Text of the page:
WEDNESDAY, APRIL 17

Time: 10:15 – 11:30 a.m.

 

The Business of Trails ~ An Australian Example

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This workshop will showcase the Western Australian Munda Biddi Trail, a long distance bush cycling experience, as an example of a trail management business model, with a particular focus on financial sustainability. Additionally, an overview of international trail management business models will be provided and discussed.

Speaker: Kerstin Stender, Trails Coordinator and Student - Master in Tourism Management, Department of Environment and Conservation and Edith Cowan University

 

Developing Your Operations/Maintenance Manual

 

This presentation will lead managers through the process of designing and developing a useable operations and maintenance plan for their trails and/or parks. With audience participation we will outline the various maintenance responsibilities that need to be included in an operations manual. Armed with that material, we will enable participants to gain a thorough understanding of how to develop this for each aspect of their own operations and follow through with the completion of a manual after the symposium.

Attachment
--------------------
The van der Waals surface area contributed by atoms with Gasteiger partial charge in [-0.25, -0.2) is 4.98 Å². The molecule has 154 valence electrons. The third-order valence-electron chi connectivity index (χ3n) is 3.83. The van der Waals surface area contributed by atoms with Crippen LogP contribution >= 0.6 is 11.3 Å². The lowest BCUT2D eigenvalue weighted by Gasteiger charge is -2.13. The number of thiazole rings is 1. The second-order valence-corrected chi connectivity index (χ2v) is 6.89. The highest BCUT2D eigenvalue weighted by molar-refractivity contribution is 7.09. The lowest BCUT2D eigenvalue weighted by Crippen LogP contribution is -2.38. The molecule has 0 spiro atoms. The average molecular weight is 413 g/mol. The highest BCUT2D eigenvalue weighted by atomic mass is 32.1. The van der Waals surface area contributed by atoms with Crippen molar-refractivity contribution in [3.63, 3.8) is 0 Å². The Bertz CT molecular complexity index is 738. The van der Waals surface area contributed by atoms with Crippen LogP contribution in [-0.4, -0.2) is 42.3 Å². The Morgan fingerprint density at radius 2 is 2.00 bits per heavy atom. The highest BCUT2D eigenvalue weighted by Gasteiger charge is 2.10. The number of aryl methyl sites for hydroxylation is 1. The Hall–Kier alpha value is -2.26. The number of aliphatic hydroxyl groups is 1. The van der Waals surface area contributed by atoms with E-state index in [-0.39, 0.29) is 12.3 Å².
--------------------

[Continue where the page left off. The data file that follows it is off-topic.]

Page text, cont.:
Speaker: Jim Schneider, President, Trail-Works

 

Black Canyon Trail: Linking Arizona Communities Past and Present

arrow View Bob Cothern's presentation online...

arrow View Linda Slay's presentation online...

 

This presentation will show how the Black Canyon National Recreation Trail is evolving into a trail tourist destination through collaboration of government agencies, non-profit organizations, trail user groups, and communities. The desire is to encourage other trail managers and organizations to develop trail tourism in their areas as a way to provide healthy outdoor activities and a foundation for economic development.

Speakers: Bob Cothern, Board member, Volunteer Coordinator, Black Canyon Trail Coalition; Linda Slay, President, Black Canyon Trail Coalition; Troy Rarick, Founder/General Manager, Over the Edge Sports

 

A is for Access